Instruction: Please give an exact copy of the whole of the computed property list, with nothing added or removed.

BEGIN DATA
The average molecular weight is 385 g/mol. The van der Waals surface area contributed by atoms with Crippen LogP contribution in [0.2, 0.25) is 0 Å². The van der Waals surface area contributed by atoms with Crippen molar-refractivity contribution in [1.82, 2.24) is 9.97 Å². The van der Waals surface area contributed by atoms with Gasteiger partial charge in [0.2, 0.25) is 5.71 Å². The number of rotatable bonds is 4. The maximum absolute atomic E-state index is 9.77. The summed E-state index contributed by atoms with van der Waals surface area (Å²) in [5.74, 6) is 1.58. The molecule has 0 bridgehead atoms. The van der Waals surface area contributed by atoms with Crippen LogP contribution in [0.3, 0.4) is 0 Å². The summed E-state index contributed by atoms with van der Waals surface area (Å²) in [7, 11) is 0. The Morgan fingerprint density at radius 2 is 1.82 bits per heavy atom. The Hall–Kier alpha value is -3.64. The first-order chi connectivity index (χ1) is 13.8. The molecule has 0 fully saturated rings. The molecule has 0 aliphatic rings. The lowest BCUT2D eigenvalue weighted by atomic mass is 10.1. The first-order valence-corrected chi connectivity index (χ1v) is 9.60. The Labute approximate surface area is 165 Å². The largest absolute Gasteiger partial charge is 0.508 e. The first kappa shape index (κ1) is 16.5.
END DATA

The average molecular weight is 385 g/mol. The van der Waals surface area contributed by atoms with Crippen LogP contribution in [0.2, 0.25) is 0 Å². The van der Waals surface area contributed by atoms with Crippen molar-refractivity contribution in [1.82, 2.24) is 9.97 Å². The van der Waals surface area contributed by atoms with Gasteiger partial charge in [0.2, 0.25) is 5.71 Å². The number of rotatable bonds is 4. The maximum absolute atomic E-state index is 9.77. The summed E-state index contributed by atoms with van der Waals surface area (Å²) in [5.74, 6) is 1.58. The molecule has 0 bridgehead atoms. The van der Waals surface area contributed by atoms with Crippen LogP contribution in [0.3, 0.4) is 0 Å². The summed E-state index contributed by atoms with van der Waals surface area (Å²) in [7, 11) is 0. The Morgan fingerprint density at radius 2 is 1.82 bits per heavy atom. The Hall–Kier alpha value is -3.64. The first-order chi connectivity index (χ1) is 13.8. The molecule has 0 fully saturated rings. The molecule has 0 aliphatic rings. The lowest BCUT2D eigenvalue weighted by atomic mass is 10.1. The first-order valence-corrected chi connectivity index (χ1v) is 9.60. The Labute approximate surface area is 165 Å². The largest absolute Gasteiger partial charge is 0.508 e. The first kappa shape index (κ1) is 16.5.